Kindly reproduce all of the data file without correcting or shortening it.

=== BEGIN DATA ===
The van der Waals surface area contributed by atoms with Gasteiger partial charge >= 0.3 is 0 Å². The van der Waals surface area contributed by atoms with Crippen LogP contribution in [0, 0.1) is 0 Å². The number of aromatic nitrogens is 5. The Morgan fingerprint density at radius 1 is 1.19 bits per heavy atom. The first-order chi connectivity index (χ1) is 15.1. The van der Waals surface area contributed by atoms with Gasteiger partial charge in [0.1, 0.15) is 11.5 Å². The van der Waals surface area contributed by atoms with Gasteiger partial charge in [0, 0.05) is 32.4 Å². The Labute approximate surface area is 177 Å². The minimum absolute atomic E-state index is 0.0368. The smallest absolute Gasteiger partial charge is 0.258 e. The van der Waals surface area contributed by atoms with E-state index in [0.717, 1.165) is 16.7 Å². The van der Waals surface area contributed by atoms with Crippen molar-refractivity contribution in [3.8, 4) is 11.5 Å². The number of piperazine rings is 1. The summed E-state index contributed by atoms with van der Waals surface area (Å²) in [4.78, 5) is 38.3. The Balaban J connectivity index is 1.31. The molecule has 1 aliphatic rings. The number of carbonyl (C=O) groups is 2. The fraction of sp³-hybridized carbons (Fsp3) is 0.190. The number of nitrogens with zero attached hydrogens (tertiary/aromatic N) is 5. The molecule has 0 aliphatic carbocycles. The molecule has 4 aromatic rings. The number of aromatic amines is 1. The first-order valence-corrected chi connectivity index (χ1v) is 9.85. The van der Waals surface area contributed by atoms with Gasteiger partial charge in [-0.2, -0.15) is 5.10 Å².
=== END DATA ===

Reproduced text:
The van der Waals surface area contributed by atoms with Gasteiger partial charge >= 0.3 is 0 Å². The van der Waals surface area contributed by atoms with Crippen LogP contribution in [0, 0.1) is 0 Å². The number of aromatic nitrogens is 5. The Morgan fingerprint density at radius 1 is 1.19 bits per heavy atom. The first-order chi connectivity index (χ1) is 15.1. The van der Waals surface area contributed by atoms with Gasteiger partial charge in [0.1, 0.15) is 11.5 Å². The van der Waals surface area contributed by atoms with Gasteiger partial charge in [0, 0.05) is 32.4 Å². The Labute approximate surface area is 177 Å². The minimum absolute atomic E-state index is 0.0368. The smallest absolute Gasteiger partial charge is 0.258 e. The van der Waals surface area contributed by atoms with E-state index in [0.717, 1.165) is 16.7 Å². The van der Waals surface area contributed by atoms with Crippen molar-refractivity contribution in [3.8, 4) is 11.5 Å². The number of piperazine rings is 1. The summed E-state index contributed by atoms with van der Waals surface area (Å²) in [4.78, 5) is 38.3. The Balaban J connectivity index is 1.31. The molecule has 1 aliphatic rings. The number of carbonyl (C=O) groups is 2. The fraction of sp³-hybridized carbons (Fsp3) is 0.190. The number of nitrogens with zero attached hydrogens (tertiary/aromatic N) is 5. The molecule has 0 aliphatic carbocycles. The molecule has 4 aromatic rings. The number of aromatic amines is 1. The first-order valence-corrected chi connectivity index (χ1v) is 9.85. The van der Waals surface area contributed by atoms with Gasteiger partial charge in [-0.2, -0.15) is 5.10 Å².